Childrens Images of Alcohol

Drinking has always been one of the many vices known that man has learned to embrace. Some say that drinking helps them relax and provide them the unique connection they have with friends, while others point out how it assists clear their thoughts. To a certain extent, these may be true, but behind its known relaxing façade, drinking has their own downside (alcoholism) that can change a person’s life.

First things first, it is a good start to know that alcoholism is a substance-abuse disorder wherein a person takes in too much of the substance which can lead to substance dependence. Furthermore, to make the point clear, acquiring the pleasure of drinking doesn’t happen instantly, let alone alcoholism. According to Research professor of Psychology Dr. Goldman, there is “Information stored in memory that prepares people for the circumstances they encounter.” (Children’s images of alcohol, This memory is known as expectancies which functions automatically and saves thoughts and experiences directly into our subconscious minds. Dr. Goldman further explained that according to studies, “Children begin to acquire alcohol expectancies at a very young age” which yield negative reactions to the substance at first until such time that he strongly emphasized the position that, “by fifth and sixth grade, these expectancies turn positive, focusing on the arousing and positive effects of alcohol use.” The use of alcohol generally from fifth to sixth grade not only stops there, it naturally serves as a threshold to even bigger problem areas. NIAA studied that by the time eighth grade steps in, so does the habit of “binge” drinking increase, which eventually leads to alcoholism upon reaching adulthood. (2003)

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Alcohol expectancies turn positive through the hundreds of researches that explain the different factors leading to a young child’s exposure to drinking. The top three are: familial exposure, self risk factors and the ever popular peer pressure. Genetics on the other hand also “play[s] a role in the development of alcoholism, [but that] this is a disease in which other factors more strongly influence its occurrence.” (Alcohol and Teens. Family exposure is one of these influences. Under-supervised children, family arguments and parental history of drinking all affect the child’s alcohol preferences. There is also the individual factor in which the person may have low coping management and deal with stress and other unfavorable events by drinking. Meanwhile peer pressure also appears to be in every survey poll made available publicly. The lines, “If they can do it, so can I” and “Its cool to drink” are not new, drinking apparently, is now part of a common misconception and accepted social standard within teenagers.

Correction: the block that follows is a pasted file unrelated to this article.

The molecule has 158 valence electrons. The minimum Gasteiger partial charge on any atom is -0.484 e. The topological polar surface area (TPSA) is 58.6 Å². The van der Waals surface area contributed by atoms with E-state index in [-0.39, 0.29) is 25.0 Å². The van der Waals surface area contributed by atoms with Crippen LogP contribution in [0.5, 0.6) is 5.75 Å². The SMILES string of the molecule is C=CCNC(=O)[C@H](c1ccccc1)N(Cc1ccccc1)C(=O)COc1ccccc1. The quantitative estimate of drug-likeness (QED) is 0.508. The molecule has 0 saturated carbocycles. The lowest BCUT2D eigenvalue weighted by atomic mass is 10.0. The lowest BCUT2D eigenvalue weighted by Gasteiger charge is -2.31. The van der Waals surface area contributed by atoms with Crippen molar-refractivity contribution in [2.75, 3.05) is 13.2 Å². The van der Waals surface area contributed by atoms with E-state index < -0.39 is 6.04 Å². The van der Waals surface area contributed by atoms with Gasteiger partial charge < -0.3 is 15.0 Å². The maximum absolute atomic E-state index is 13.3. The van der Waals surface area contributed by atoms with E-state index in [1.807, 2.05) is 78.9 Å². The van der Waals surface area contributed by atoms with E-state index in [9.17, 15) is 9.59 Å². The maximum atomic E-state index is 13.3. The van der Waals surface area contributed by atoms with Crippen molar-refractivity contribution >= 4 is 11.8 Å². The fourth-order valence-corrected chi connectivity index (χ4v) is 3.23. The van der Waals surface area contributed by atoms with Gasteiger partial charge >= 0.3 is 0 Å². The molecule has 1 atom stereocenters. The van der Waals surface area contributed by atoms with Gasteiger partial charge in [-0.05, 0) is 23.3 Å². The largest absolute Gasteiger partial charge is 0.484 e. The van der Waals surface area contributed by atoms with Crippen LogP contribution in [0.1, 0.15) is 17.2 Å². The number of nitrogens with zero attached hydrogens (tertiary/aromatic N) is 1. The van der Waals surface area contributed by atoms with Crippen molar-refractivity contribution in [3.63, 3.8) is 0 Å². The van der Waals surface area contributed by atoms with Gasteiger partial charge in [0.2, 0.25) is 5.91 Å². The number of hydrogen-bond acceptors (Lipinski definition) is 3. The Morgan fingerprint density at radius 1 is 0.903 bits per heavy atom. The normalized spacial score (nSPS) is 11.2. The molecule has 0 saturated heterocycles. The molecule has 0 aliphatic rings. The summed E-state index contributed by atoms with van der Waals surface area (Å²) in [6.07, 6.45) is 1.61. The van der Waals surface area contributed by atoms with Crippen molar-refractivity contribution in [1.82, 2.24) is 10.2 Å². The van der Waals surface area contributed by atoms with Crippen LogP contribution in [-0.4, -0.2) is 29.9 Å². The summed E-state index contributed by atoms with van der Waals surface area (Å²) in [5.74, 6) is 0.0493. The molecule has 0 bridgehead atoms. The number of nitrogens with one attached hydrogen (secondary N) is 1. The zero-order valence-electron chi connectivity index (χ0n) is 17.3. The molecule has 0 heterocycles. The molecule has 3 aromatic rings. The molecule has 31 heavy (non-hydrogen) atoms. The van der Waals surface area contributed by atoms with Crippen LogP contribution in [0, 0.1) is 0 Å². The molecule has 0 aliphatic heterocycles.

The fact that starting to drink at a young age builds high chances of developing alcoholism, also brings along with it dangerous effects. Underage drinking interferes with the normal development of not only the liver and kidneys, but also the function of the brain due to the fact that intoxication with the substance can cause memory lapses especially upon withdrawal and decrease teen’s ability to pay attention. Suicide, an increase in sexual activities and sexual misconducts, car crashes, other substance abuse (e.g. marijuana, cocaine) and a whole lot more disadvantages tag along with alcoholism. (Alcohol and Teens.

The mind of a young person, especially in their formative years, is capable of learning a number of great things, so much more when utilized until adulthood. It is the threshold of development and creativity. Each one of us has power over our actions as it is done consciously and willingly. Drinking is never the solution to any problem. No one person holds the life of another, what’s important is how the pressure, the arguments, and influences are handled.

Works Cited

Goldman, Mark S. “Children’s Images of Alcohol.” n.d. Web. 19 August 2011.

National Institute on Alcohol Abuse and Alcoholism. “Underage Drinking: A Major Public Health Challenge.” no. 59. NIAAA. April 2003. Web. 19 August 2011.

Edwards, Roxanne Dryden, Stoppler, Melissa Conrad. “Alcohol and Teens.” Medicinenet. n.d. Web. 19 August 2011.

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